Perhaps resources could be pooled by companies in the industry to develop best practices, to modify tools and equipment for use off-the-shelf by older workers throughout the industry?

Perhaps Job Redesign for Older Workers could be identified as a key component of each Industry Transformation Map (ITM) currently being developed across the economy? Perhaps Job Redesign for Older Workers can be set out among the suite of initiatives for improving productivity in any given industry. We know Productivity is one of the four pillars supporting the growth and competitiveness plans of any given ITM.

Another way to envision Job Redesign for Older Workers as a key component of ITMs may be to think of it as a third Horizontal, along with Promoting ICT adoption and Skills development, which can help to support the ITMs and produce improvements across the economy in the face of an ageing workforce.


Welfare of Conservancy Workers – Png Eng Huat

Madam, an article on CNN caught my attention a few weeks ago. It tells the story of a hotel in a hiker’s paradise in West Scotland. The foreign workers there were promised specific jobs with decent salaries, but when they arrived, job scope was limitless, working hours were endless, and pay was meagre. The boss demanded additional payments from these workers to sponsor their visas, threatened to cancel their work permits if they do not cooperate, and warned them about arrest and deportation. The workers were treated like slaves. The owner of the hotel is now serving time for labour trafficking of a group of men from Bangladesh.

Modern slavery is happening everywhere, possibly exacerbated by globalisation. You can see modern slaves working in the heart of our estates. These foreign cleaners work late into the night, seven days a week, with no rest day and at low wages. They even work when they are injured or sick. They have to work non-stop because they are living in bondage. A bondage to the exorbitant agency fees and illegal “kickbacks” they have to pay.

There are are 1,200 cleaning companies engaging about 58,000 cleaners, both local and foreign, as of 30 September 2016. A $3,000 “kickback” per foreign worker will translate into some serious money even if just 10 per cent of the cleaning workforce were subject to the abuse. The math and the easy money are just too tempting for some people to pass up.

Foreign cleaners are reluctant to come forth with their stories for the fear of losing their livelihood. Many of them sold their possessions and borrowed heavily to come here to make a living. They have huge debts to pay and at the same time, hungry mouths to feed back home. Coming out against their employers will mean losing their jobs and everything; a risk they can ill afford to take. The masters of the modern slave trade know this fear very well and they milk these workers to the max.

Local cleaners are also not spared.   I have seen cases of local cleaners working without payslips or contracts. For some, their payslips comprise unexplained or unjustified deductions. Some are given payslips with no CPF contribution stated and they do not know why. Some are not sure about their basic employment benefits but they dare not confront their employers for fear losing their jobs. Some of these local cleaners are elderly and illiterate, and the next job may be hard to come by.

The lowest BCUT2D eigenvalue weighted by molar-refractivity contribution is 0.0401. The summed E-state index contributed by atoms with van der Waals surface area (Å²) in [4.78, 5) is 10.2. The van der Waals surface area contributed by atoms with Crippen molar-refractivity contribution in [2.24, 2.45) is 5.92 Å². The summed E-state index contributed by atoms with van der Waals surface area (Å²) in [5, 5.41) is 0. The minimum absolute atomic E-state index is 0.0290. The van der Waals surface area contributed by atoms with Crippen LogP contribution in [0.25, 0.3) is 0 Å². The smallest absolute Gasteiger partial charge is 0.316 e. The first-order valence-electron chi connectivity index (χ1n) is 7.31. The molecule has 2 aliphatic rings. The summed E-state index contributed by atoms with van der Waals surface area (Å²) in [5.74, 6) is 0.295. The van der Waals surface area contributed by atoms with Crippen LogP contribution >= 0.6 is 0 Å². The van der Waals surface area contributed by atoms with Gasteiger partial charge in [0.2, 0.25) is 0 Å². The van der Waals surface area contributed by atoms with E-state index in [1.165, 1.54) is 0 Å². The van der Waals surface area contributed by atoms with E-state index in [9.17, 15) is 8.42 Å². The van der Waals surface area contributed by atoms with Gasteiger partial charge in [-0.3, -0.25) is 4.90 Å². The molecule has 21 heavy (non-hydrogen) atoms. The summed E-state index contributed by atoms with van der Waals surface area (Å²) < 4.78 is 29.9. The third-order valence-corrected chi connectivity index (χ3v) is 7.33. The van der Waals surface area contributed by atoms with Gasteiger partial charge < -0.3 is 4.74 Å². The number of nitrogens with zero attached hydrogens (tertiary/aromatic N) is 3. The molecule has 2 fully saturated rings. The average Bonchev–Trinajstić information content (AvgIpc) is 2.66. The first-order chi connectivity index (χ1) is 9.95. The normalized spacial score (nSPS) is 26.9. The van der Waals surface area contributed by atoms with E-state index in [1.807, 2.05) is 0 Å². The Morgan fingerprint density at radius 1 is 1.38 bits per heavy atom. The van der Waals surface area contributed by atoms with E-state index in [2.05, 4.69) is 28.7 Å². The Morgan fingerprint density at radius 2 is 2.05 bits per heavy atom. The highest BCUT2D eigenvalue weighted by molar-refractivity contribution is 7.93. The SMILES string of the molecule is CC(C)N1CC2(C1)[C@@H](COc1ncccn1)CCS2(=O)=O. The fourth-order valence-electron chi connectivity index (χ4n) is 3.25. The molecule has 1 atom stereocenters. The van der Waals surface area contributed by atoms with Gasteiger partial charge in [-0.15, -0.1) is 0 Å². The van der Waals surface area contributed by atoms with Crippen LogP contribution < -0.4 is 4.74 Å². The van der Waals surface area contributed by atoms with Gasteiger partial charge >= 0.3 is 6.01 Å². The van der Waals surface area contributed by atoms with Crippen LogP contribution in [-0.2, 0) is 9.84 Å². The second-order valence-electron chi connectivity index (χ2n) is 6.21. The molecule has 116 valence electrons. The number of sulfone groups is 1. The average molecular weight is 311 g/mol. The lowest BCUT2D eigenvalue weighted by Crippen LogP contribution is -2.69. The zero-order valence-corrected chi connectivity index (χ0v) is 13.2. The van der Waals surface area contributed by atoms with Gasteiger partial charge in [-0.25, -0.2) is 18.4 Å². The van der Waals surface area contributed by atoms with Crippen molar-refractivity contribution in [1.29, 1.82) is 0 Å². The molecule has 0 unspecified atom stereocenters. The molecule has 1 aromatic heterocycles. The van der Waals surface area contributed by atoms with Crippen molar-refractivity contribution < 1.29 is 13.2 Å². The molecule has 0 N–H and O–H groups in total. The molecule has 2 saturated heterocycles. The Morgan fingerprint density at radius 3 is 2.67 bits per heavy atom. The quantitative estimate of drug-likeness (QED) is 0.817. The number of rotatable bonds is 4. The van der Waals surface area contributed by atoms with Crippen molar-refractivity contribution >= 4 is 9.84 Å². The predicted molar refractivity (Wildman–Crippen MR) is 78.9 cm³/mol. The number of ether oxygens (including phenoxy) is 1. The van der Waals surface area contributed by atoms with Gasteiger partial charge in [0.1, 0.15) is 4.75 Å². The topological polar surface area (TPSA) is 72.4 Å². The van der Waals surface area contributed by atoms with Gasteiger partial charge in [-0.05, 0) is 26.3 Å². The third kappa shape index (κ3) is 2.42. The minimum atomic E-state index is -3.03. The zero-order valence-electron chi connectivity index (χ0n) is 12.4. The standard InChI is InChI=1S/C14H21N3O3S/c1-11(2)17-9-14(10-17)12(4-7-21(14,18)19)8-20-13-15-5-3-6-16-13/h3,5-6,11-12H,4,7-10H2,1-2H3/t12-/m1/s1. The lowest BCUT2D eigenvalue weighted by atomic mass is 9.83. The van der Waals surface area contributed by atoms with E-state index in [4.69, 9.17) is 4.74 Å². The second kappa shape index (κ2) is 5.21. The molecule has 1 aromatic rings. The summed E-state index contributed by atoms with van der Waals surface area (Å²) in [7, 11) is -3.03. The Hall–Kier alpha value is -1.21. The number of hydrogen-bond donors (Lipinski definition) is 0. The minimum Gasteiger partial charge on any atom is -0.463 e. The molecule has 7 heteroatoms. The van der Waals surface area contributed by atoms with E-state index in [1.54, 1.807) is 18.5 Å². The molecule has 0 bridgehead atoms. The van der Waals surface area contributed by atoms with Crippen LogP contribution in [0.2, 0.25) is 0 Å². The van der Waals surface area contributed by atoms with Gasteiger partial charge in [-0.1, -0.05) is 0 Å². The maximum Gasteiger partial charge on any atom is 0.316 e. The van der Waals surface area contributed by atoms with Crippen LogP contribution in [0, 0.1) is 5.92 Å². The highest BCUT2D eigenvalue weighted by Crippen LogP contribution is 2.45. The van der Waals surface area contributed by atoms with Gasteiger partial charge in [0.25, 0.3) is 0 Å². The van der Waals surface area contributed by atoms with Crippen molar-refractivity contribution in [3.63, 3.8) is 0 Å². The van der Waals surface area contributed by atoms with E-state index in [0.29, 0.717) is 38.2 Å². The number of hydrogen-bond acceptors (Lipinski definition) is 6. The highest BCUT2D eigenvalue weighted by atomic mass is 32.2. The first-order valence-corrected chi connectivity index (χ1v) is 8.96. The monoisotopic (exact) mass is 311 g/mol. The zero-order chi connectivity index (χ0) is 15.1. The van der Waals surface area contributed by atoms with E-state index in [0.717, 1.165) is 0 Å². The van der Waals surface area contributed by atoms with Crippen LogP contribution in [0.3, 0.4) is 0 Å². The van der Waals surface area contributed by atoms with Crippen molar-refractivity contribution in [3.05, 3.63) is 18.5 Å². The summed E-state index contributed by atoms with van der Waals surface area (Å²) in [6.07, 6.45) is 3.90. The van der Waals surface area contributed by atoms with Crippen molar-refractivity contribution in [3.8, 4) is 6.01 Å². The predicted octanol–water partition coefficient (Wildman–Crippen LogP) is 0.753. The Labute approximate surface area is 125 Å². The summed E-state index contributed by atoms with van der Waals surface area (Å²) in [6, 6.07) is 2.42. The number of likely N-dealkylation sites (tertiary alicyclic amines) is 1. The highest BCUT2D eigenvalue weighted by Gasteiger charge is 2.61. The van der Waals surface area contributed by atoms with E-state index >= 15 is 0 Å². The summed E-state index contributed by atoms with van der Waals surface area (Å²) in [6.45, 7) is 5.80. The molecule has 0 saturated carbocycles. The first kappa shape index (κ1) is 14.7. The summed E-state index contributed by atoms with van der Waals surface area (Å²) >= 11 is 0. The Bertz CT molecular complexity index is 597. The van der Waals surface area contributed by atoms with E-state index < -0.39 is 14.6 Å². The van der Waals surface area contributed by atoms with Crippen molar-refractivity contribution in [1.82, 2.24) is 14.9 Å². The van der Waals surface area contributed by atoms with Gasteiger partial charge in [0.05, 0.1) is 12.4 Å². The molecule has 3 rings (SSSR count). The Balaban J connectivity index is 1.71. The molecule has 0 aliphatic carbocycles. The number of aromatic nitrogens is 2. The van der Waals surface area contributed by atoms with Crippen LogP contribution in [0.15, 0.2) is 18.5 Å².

It is hard to imagine that despite all the education, publicity, and threat of prosecution, such practice still persists. Would the Ministry share its resolve and effort to effectively tackle such blatant disregard for the law and basic workers rights?

Collectively, the town councils in Singapore hire a substantial number of cleaners. I told my General Manager to inform the cleaning contractors in Hougang, I do not want such practice to surface in the estate. I am helped by warm-hearted residents who will not stand for any abuse of the cleaners in their neighbourhood as well.

Madam chair, every member in this chamber must not turn a blind eye to modern slavery. The cleanliness of our estates cannot come at the expense of the misery of the cleaners. It is time for us to clean up the cleaning industry for a change.


Improving Workfare Income Supplement (WIS) – Daniel Goh

Madam, I would like to repeat a long-held call for an increase in the percentage of the cash component for Workfare Income Supplement (WIS) payouts from the current 40% to 60%.

During last year’s budget, changes were made to the Workfare Income Supplement in order to, I quote, “provide a more direct and timely reward for work effort, and ensure that WIS continues to provide a meaningful level of support for eligible workers.” End of quote. There were four main changes, including a higher qualifying income ceiling, slightly higher payouts, monthly payments instead of quarterly, and increased contributions to the CPF Medisave and Special accounts.

The government however stopped short of increasing the cash component of the WIS from the current 40%. The last time this figure was revised was in 2013. While the four changes made to enhance the scheme were welcome and necessary, would increasing the cash component not provide a far more direct reward for work effort? Increasing the cash component would allow workers to benefit immediately from the fruits of their labour and be a source of motivation to strive harder to improve their quality of life. This way they could get promoted and improve their earnings, which is a more effective and encouraging way to help low-income workers build up retirement savings.


Employment Protection in the Gig Economy – Chen Show Mao

Madam, many calls have been made in this house over the past year for the proper protection of freelancers who operate in the rising gig economy. I wish to echo their concerns and reiterate their importance.

Currently, employment-related laws in Singapore, such as the Employment Act, the CPF Act, and the Work Injury Compensation Act (WICA) outline the rights and responsibilities of employees and employers, including contributions towards housing, retirement and medical benefits.

Unlike an employee, a freelancer performing work under a contract for service currently falls outside the scope of many provisions of our employment-related laws.

Last month, Minister Lim Swee Say told the House that the ministry is looking into results of a new survey commissioned to enable the Government to better understand the profiles of freelancers in Singapore. This initiative is welcome.

I hope it will lead the government to look into extending to freelancers more of the protection currently afforded employees under our employment related laws. Perhaps also to consider risk pooling mechanisms yielding protection for freelancers in the event of work injury?

Madam, let’s embrace the rise of the gig economy and protect our freelance workers who work in it.